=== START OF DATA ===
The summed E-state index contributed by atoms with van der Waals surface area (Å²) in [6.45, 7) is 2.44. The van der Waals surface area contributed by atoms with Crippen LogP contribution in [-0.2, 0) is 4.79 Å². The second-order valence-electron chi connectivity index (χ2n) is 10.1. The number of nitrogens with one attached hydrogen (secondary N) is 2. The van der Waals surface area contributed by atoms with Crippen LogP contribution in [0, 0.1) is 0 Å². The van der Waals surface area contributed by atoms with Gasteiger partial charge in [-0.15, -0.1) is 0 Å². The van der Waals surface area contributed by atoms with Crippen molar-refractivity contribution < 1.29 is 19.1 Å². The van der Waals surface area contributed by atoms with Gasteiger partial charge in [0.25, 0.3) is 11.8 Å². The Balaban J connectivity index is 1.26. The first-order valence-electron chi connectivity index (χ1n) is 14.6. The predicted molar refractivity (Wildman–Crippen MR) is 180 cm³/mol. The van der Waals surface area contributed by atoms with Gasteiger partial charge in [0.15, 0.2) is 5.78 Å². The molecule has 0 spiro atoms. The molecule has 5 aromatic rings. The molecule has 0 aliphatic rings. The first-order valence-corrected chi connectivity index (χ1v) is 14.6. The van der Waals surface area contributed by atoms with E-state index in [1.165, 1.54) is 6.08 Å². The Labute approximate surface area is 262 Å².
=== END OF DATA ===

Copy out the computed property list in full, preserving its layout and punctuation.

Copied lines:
The summed E-state index contributed by atoms with van der Waals surface area (Å²) in [6.45, 7) is 2.44. The van der Waals surface area contributed by atoms with Crippen LogP contribution in [-0.2, 0) is 4.79 Å². The second-order valence-electron chi connectivity index (χ2n) is 10.1. The number of nitrogens with one attached hydrogen (secondary N) is 2. The van der Waals surface area contributed by atoms with Crippen LogP contribution in [0, 0.1) is 0 Å². The van der Waals surface area contributed by atoms with Gasteiger partial charge in [-0.15, -0.1) is 0 Å². The van der Waals surface area contributed by atoms with Crippen molar-refractivity contribution < 1.29 is 19.1 Å². The van der Waals surface area contributed by atoms with Gasteiger partial charge in [0.25, 0.3) is 11.8 Å². The Balaban J connectivity index is 1.26. The first-order valence-electron chi connectivity index (χ1n) is 14.6. The predicted molar refractivity (Wildman–Crippen MR) is 180 cm³/mol. The van der Waals surface area contributed by atoms with Gasteiger partial charge in [0.15, 0.2) is 5.78 Å². The molecule has 0 spiro atoms. The molecule has 5 aromatic rings. The molecule has 0 aliphatic rings. The first-order valence-corrected chi connectivity index (χ1v) is 14.6. The van der Waals surface area contributed by atoms with E-state index in [1.165, 1.54) is 6.08 Å². The Labute approximate surface area is 262 Å².